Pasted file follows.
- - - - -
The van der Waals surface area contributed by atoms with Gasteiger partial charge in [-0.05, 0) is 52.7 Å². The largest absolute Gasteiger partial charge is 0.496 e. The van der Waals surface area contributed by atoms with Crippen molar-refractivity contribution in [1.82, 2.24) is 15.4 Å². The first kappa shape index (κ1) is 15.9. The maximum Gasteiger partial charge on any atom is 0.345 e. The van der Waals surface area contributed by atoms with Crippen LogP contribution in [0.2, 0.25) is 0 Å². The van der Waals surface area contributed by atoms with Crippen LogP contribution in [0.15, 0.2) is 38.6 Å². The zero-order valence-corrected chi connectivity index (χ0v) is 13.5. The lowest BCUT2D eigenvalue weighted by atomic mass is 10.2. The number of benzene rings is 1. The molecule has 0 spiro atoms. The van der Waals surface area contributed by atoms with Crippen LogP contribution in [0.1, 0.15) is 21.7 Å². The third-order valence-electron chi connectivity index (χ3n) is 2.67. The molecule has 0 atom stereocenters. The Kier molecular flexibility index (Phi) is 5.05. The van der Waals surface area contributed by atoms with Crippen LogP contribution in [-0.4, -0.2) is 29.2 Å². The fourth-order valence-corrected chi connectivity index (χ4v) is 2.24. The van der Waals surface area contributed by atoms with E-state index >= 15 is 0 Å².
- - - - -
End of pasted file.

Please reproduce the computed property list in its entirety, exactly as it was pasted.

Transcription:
The van der Waals surface area contributed by atoms with Gasteiger partial charge in [-0.05, 0) is 52.7 Å². The largest absolute Gasteiger partial charge is 0.496 e. The van der Waals surface area contributed by atoms with Crippen molar-refractivity contribution in [1.82, 2.24) is 15.4 Å². The first kappa shape index (κ1) is 15.9. The maximum Gasteiger partial charge on any atom is 0.345 e. The van der Waals surface area contributed by atoms with Crippen LogP contribution in [0.2, 0.25) is 0 Å². The van der Waals surface area contributed by atoms with Crippen LogP contribution in [0.15, 0.2) is 38.6 Å². The zero-order valence-corrected chi connectivity index (χ0v) is 13.5. The lowest BCUT2D eigenvalue weighted by atomic mass is 10.2. The number of benzene rings is 1. The molecule has 0 spiro atoms. The van der Waals surface area contributed by atoms with Crippen LogP contribution in [0.1, 0.15) is 21.7 Å². The third-order valence-electron chi connectivity index (χ3n) is 2.67. The molecule has 0 atom stereocenters. The Kier molecular flexibility index (Phi) is 5.05. The van der Waals surface area contributed by atoms with Crippen LogP contribution in [-0.4, -0.2) is 29.2 Å². The fourth-order valence-corrected chi connectivity index (χ4v) is 2.24. The van der Waals surface area contributed by atoms with E-state index >= 15 is 0 Å².